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Gov't failed to analyze protests, talk with the public: ex-Minister Lee

TAIPEI, Taiwan -- Former Interior Minister Lee Hong-yuan (李鴻源) yesterday during a radio interview commented on the recent social movements by saying that the governmental ministries failed to make professional analysis before creating policies and the executive branch failed to properly communicate with citizens.

Without professional analysis and effective communication, demonstrations are inevitable, Lee said.

Lee stepped down from his post in the Cabinet and returned to the world of academia at the end of February. He is now a professor at National Taiwan University.

During a radio talk show hosted by Clara Chou (周玉蔻) yesterday morning, Lee said the government has been “overly valuing” opinion polls while making policies, further explaining that the government even adjusted its original policies after watching political talk shows on several TV news channels.

Lee said a correct policy could not even “endure” the first few months and end up being distorted. He further questioned if the government wants to do the right thing or just wants to please the public.

“To some degree, I failed to do my job as well,” Lee said.

Lee on Nuke 4 Issue

Taking the recent controversial Fourth Nuclear Power Plant issue as an example, Lee said the key issue is not whether or not Taiwan wants Nuke 4, but rather what choices Taiwan has in terms of energy sources.

Lee further explained that the government should propose at least five different energy policies and then hold talks with both the opposition and civic organizations.

A referendum concerning the fate of Nuke 4 should include two to three energy solutions to be discussed with the aforementioned parties, Lee said, adding that holding a national conference on energy policy would not help if this fails to take place.

The former interior minister said that every country has think tanks to offer professional opinions for policy-making, noting that, however, Taiwan's think tanks are there only for elections.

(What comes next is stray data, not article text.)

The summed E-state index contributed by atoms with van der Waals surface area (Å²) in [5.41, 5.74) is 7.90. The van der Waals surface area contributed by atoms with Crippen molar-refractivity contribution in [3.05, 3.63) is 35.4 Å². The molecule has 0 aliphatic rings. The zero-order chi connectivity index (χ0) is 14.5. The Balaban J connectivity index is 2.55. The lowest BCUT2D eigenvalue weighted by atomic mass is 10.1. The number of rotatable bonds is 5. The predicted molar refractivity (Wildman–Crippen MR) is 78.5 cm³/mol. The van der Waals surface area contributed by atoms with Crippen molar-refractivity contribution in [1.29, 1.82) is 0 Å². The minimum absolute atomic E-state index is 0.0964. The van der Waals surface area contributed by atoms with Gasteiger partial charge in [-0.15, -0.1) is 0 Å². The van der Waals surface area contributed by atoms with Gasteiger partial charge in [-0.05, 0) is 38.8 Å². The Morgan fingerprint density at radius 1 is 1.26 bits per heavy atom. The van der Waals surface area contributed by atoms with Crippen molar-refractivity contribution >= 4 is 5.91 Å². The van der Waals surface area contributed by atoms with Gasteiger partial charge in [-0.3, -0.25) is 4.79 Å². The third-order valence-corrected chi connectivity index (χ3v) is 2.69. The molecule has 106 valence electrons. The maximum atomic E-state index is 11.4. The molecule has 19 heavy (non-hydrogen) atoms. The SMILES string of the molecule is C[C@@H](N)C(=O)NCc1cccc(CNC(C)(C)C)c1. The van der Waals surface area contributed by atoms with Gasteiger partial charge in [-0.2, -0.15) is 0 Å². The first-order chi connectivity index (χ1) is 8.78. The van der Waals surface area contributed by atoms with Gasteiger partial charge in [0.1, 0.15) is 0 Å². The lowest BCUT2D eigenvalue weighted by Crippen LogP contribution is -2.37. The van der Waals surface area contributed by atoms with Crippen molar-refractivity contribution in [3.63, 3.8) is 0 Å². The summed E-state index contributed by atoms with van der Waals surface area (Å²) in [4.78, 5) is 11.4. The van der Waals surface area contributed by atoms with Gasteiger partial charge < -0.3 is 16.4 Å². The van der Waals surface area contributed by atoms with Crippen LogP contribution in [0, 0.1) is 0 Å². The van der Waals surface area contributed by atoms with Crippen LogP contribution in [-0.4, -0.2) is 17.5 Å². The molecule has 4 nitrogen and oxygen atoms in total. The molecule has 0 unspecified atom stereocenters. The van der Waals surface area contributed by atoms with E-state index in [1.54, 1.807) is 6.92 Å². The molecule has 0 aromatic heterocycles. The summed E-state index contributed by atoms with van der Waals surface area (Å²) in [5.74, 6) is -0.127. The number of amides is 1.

Lee went on to say that the country's major policies should not be decided by social movements, stressing that the government should have its own professional opinions.

Lee on Public Hearing

Lee said that when he served as the interior minister he attended over 10 public hearings regarding the Cross-Strait Trade in Services Agreement. He said, however, he noticed that the public hearings failed to serve their purpose and offer a negotiation platform for supporters and opponents.

The public hearing offered opportunities for people to express their opinions; nevertheless, people could not find a balance between the polarizing voices, Lee said. The conclusions of the first public hearing and the hundredth are the same, he added.

Lee said that if he were still serving as the interior minister, then he would have expelled the students from the Legislative Yuan on the first day when they occupied the Assembly Hall to avoid creating more controversy afterwards.

During an interpellation at the Legislative Yuan yesterday, Premier Jiang Yi-huah (江宜樺) commented on Lee's remarks by saying that Lee's opinions were addressed to the government but not to him. Jiang added that he will humbly listen to all criticism.

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